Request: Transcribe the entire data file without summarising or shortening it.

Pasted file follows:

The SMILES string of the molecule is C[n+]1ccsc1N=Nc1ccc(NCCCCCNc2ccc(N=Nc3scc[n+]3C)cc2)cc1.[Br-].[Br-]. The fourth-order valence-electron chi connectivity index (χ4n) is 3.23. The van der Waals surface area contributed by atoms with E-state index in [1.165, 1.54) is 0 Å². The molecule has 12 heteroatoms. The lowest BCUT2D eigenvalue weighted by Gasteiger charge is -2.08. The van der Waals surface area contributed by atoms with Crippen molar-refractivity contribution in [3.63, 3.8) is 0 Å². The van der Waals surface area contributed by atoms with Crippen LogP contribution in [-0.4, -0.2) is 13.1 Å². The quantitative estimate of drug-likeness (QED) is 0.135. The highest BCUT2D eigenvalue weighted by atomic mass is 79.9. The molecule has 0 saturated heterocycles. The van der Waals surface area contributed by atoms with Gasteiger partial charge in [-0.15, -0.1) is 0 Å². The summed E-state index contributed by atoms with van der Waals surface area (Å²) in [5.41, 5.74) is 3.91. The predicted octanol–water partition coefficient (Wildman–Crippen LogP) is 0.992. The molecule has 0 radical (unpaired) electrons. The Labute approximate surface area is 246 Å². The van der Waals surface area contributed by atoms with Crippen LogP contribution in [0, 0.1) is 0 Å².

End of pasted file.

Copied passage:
The SMILES string of the molecule is C[n+]1ccsc1N=Nc1ccc(NCCCCCNc2ccc(N=Nc3scc[n+]3C)cc2)cc1.[Br-].[Br-]. The fourth-order valence-electron chi connectivity index (χ4n) is 3.23. The van der Waals surface area contributed by atoms with E-state index in [1.165, 1.54) is 0 Å². The molecule has 12 heteroatoms. The lowest BCUT2D eigenvalue weighted by Gasteiger charge is -2.08. The van der Waals surface area contributed by atoms with Crippen molar-refractivity contribution in [3.63, 3.8) is 0 Å². The van der Waals surface area contributed by atoms with Crippen LogP contribution in [-0.4, -0.2) is 13.1 Å². The quantitative estimate of drug-likeness (QED) is 0.135. The highest BCUT2D eigenvalue weighted by atomic mass is 79.9. The molecule has 0 saturated heterocycles. The van der Waals surface area contributed by atoms with Gasteiger partial charge in [-0.15, -0.1) is 0 Å². The summed E-state index contributed by atoms with van der Waals surface area (Å²) in [5.41, 5.74) is 3.91. The predicted octanol–water partition coefficient (Wildman–Crippen LogP) is 0.992. The molecule has 0 radical (unpaired) electrons. The Labute approximate surface area is 246 Å². The van der Waals surface area contributed by atoms with Crippen LogP contribution in [0, 0.1) is 0 Å².